Everyone else does! There’s a fantastic open air city bus, for example, that offers three different routes around the city. One ticket, one price, hop on and off as you like: www.paris.opentour.com/en/. Consider doing this first upon arrival so you can get the lay of the land. It’ll help you clear your head and set priorities now that you’re on the ground.

Each metro stop has a name (for example, Châtelet). Parisians use this destination to indicate ‘direction’ or location – for where they live, where they’re going, where to meet. Find the metro stop nearest your hotel (hotel websites will tell you this), and remember yours for how-to-get-home whether via cab, metro or otherwise.

Photo: Ani Moriarty

Want a taxi? With Uber it is now a little different, but be assured taxi drivers don’t stop and pick you up randomly off the street. Order a cab at the front desk of your accommodation the night before. Many taxi companies also have apps or online ordering.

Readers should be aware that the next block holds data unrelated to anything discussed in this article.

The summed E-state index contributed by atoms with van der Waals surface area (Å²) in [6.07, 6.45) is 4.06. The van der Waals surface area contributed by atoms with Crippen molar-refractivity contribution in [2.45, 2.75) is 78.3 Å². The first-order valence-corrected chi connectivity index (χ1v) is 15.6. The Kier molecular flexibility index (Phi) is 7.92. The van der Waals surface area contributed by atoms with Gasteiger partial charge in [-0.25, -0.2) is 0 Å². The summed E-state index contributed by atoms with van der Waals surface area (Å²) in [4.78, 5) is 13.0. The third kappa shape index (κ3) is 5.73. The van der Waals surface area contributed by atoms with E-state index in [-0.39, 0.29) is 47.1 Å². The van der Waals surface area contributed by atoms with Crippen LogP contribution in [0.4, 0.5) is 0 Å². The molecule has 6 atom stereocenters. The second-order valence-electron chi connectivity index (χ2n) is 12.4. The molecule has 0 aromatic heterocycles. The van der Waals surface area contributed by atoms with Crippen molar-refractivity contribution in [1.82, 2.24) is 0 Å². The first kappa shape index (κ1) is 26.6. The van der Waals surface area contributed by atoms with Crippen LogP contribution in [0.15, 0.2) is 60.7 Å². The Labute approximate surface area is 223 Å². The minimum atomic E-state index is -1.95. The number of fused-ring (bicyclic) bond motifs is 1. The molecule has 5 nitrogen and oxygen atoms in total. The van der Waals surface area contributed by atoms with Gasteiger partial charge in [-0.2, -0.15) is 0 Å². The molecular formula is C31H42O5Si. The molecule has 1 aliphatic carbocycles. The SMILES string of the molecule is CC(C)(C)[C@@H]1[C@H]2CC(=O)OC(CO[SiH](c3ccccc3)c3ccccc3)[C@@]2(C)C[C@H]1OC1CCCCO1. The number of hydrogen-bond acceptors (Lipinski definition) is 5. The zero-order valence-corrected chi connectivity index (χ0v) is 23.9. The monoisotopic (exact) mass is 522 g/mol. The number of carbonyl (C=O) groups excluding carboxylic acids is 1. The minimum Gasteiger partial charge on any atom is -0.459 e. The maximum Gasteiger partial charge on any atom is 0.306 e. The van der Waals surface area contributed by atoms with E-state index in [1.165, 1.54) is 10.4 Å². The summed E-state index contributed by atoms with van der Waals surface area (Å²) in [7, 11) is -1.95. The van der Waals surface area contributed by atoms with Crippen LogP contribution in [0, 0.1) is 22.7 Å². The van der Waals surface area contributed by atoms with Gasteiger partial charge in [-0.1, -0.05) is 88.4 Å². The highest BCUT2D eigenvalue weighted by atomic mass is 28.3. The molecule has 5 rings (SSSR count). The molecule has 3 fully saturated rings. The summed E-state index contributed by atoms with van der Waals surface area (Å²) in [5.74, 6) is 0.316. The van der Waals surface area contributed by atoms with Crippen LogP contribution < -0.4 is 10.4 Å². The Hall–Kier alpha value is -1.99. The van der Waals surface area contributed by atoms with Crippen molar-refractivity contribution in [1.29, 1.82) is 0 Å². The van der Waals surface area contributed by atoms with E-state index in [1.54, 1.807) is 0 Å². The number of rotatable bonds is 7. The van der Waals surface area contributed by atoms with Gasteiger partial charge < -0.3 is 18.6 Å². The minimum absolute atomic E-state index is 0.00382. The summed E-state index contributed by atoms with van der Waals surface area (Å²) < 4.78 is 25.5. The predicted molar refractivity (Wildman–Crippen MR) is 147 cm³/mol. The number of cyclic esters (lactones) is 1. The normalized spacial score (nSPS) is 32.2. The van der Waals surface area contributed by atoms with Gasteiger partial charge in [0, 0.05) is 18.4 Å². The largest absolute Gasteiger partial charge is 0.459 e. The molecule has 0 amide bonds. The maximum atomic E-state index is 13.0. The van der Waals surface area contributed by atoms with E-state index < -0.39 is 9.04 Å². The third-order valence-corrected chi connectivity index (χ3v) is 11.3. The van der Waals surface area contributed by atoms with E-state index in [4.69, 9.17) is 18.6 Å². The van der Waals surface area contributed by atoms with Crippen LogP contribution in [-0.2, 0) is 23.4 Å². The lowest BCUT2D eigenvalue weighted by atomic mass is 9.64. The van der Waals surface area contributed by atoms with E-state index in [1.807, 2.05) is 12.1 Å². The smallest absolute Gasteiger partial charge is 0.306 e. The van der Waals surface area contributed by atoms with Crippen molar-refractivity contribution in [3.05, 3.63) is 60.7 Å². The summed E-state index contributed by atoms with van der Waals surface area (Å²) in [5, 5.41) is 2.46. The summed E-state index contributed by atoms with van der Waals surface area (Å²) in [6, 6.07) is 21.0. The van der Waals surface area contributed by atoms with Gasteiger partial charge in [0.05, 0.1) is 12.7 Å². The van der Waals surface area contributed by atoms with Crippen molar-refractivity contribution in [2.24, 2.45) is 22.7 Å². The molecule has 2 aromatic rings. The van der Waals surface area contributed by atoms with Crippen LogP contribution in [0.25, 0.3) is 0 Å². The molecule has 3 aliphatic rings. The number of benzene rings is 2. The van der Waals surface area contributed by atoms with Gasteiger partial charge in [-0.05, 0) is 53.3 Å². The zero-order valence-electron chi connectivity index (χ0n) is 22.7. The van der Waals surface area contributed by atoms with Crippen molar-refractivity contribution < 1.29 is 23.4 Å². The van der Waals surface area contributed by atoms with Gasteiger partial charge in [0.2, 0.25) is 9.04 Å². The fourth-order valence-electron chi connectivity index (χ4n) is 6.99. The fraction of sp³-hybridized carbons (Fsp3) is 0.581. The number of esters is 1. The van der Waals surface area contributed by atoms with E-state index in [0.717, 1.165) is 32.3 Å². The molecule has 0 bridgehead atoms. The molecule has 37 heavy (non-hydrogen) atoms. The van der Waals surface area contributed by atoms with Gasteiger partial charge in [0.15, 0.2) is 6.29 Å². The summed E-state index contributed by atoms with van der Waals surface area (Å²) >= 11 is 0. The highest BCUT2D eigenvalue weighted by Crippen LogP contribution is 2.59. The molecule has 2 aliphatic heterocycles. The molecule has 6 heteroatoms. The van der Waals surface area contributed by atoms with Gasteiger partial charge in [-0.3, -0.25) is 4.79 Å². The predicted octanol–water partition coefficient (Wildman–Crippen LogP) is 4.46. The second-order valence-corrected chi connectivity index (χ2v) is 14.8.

Coming through Paris as a first stop on a longer trip abroad? This means you may well be using the gare (train station). The ‘ticker tape’ announcement of train departures and arrivals is on screens and over your head, in the center of each gare. The actual departure quay (voie) is announced only 20 minutes ahead of departure. Be there before that. It could be a long walk down the voie to your actual train car (voiture), so build in time.

Restaurants

Not-so-small fortunes are made off bottled water in France. The waiter will ask ‘would you like water’ but it always means bottled water – gaz or flat! You can circumvent this by ordering when asked, a “carafe d’eau, s’il vous plaît.” It’s tap water, always ready at the bar. Just ask.

Photo: Ani Moriarty